May 26, 2016

Tinker Tailor Soldier Spy: "How It All Fits Together"

It is 1 October 1979 and time for the fourth episode of Tinker Tailor Soldier Spy.

Quillam (Michael Jayston) is forced to head back into the Circus to retrieve some documents, and finds himself directly questioned by Alleline (Michael Aldridge) about Ricki Tarr's whereabouts. Smiley (Alec Guinness) recalls his sole encounter in India with the mysterious Soviet spymaster Karla (Patrick Stewart).

Quillam's first venture into the Circus in episode 3 was an unexpectedly tense affair. This second trip, in which he attempts to physically steal an intelligence file from under MI6's noses, leaves it in the dust. This is the sort of sequence where the drab, smoke-stained realism of the series really pays off: in a heightened, Hollywood-style thriller it takes an awful lot to ratchet up audience tension. Here it is a much easier affair: these are realistic characters, and there will not be any gunfights, martial arts extravaganzas or explosive car chases. It is instead brutally simple: if Quillam is caught, he's in serious trouble with the authorities.

At one point it even seems that the game is up, but instead he has been apprehended so that Alleline and his senior staff can pressure him over Ricki Tarr's whereabouts. Throughout the scene it's inevitable that thoughts will turn to which man is the mole, but it is still much too difficult to tell. The heads of the Circus are all wonderfully distinctive, whether it's Roy's blunt grumbles, or Alleline's bluster, or particularly Haydon's strikingly inappropriate amusement.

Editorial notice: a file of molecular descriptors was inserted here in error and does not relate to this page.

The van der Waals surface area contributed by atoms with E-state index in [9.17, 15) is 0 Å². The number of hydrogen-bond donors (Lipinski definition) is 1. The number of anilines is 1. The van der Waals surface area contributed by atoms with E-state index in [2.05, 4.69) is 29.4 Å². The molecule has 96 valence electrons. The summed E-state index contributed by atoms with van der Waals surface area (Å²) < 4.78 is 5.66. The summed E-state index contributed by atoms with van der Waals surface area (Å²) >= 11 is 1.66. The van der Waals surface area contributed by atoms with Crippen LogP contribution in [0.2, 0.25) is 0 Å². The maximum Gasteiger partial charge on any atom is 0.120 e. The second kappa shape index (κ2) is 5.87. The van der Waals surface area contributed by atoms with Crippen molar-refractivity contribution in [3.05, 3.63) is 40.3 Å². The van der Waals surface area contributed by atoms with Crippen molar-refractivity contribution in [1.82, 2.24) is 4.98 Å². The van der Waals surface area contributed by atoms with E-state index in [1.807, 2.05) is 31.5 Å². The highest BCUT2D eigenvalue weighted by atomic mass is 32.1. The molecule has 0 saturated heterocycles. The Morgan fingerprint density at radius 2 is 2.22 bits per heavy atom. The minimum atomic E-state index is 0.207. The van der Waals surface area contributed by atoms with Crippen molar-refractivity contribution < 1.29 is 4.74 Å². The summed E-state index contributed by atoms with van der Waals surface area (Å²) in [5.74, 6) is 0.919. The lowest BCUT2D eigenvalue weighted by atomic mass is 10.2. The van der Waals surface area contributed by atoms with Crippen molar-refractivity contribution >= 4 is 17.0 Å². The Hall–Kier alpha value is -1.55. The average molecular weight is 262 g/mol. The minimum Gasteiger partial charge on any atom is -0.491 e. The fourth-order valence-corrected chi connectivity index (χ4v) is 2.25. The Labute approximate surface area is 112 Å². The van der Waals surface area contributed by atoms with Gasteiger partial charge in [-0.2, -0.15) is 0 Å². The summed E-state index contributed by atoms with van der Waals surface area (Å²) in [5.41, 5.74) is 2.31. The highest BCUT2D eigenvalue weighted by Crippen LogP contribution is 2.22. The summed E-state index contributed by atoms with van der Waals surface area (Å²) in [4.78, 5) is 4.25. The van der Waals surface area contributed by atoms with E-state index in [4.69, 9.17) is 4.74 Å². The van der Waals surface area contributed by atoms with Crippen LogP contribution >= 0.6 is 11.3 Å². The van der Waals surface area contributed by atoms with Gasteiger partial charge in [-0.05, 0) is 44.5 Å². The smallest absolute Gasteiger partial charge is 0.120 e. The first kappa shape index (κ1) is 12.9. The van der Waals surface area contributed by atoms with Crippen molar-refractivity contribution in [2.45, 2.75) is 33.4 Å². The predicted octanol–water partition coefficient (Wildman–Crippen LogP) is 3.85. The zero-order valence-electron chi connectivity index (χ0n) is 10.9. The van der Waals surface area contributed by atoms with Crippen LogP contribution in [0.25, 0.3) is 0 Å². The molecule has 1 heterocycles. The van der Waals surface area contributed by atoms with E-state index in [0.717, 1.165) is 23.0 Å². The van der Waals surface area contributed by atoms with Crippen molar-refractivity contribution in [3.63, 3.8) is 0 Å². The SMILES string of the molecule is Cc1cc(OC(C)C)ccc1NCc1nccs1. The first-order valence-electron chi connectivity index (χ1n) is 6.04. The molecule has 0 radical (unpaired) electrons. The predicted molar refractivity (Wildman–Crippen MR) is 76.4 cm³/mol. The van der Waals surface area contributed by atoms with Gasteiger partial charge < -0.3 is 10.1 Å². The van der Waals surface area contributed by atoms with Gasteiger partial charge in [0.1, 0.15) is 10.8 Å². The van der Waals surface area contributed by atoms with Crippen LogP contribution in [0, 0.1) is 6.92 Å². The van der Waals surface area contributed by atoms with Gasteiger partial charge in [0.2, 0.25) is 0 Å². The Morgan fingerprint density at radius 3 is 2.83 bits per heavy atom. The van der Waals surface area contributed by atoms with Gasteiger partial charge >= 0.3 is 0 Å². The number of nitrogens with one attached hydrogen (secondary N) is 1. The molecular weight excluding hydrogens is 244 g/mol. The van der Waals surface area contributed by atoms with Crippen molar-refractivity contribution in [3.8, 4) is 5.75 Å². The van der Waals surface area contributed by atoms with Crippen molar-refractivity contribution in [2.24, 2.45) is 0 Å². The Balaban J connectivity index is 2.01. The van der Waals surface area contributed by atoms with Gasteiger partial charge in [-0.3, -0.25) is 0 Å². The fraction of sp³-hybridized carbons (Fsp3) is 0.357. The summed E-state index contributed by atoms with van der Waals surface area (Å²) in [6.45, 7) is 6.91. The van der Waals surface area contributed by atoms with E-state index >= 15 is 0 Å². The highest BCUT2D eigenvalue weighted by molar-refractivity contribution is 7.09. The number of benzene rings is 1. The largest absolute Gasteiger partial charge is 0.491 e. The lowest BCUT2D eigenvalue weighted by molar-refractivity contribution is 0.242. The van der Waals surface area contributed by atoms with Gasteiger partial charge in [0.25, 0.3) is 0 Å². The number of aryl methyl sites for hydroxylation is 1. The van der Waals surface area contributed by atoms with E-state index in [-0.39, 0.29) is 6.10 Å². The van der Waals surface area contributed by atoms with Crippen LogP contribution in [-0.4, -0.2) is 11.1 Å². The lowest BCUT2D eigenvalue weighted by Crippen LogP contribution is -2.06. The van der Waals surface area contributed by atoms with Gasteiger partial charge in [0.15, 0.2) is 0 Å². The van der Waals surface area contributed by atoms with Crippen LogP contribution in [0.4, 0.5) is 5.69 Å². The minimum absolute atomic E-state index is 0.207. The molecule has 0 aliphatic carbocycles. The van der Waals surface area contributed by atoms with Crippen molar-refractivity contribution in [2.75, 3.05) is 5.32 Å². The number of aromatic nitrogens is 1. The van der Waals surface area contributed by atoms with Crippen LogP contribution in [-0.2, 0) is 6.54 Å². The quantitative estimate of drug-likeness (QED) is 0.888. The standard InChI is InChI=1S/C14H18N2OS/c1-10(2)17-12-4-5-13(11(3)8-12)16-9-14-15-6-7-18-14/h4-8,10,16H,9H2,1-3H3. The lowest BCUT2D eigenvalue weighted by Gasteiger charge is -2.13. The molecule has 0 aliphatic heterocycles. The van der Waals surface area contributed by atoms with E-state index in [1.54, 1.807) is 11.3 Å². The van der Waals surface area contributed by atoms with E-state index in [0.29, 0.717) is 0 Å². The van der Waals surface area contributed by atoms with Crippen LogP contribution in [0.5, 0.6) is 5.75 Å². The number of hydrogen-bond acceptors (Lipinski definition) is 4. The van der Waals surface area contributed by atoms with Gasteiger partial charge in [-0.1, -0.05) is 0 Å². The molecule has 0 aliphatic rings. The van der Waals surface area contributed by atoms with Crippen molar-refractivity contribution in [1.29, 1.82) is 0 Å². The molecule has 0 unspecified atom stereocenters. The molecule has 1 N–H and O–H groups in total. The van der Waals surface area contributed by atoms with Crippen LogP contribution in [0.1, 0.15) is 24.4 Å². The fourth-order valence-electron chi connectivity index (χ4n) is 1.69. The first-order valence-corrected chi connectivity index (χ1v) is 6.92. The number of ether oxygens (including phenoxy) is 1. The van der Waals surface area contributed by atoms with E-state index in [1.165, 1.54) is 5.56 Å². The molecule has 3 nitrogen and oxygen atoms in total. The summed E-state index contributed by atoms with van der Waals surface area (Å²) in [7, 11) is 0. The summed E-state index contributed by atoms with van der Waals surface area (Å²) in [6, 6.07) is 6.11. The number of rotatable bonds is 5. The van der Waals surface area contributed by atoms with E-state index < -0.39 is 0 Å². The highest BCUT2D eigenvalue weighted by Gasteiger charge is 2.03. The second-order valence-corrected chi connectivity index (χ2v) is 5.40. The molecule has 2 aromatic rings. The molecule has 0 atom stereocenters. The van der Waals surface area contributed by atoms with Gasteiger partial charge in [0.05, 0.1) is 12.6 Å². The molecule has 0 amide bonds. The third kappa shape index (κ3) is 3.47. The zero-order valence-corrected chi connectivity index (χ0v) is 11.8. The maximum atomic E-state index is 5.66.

With pressure on Quillam over Ricki Tarr's authenticity, it's back to Tarr for Smiley to question him further. Hywel Bennett is fantastic as Tarr, and does a great job of playing this increasingly desperate and wound-up runaway spy. Alec Guinness plays Smiley in a wonderfully calm fashion, even when a furious Tarr lashes out and tries to assault him. Guinness has such a beautiful voice and demeanour that there's pleasure simply in watching and listening to him in every scene he occupies - no matter what the subject matter.

In a flashback we see him as a younger man (still played by Guinness), on assignment to India to bring over a potential defector - the man who will become the mole's spymaster Karla. It is a phenomenal scene: Smiley is sweaty and a little fidgety, but tries to be pleasant and conversational. In the opposite chair, his legs still chained together, is Karla - played in total silence and with enormous menace by Patrick Stewart. It is a valuable scene for the episode to include, because while characters have discussed Karla we have never seen him. Now we have a face to apply to the story's ultimate villain.

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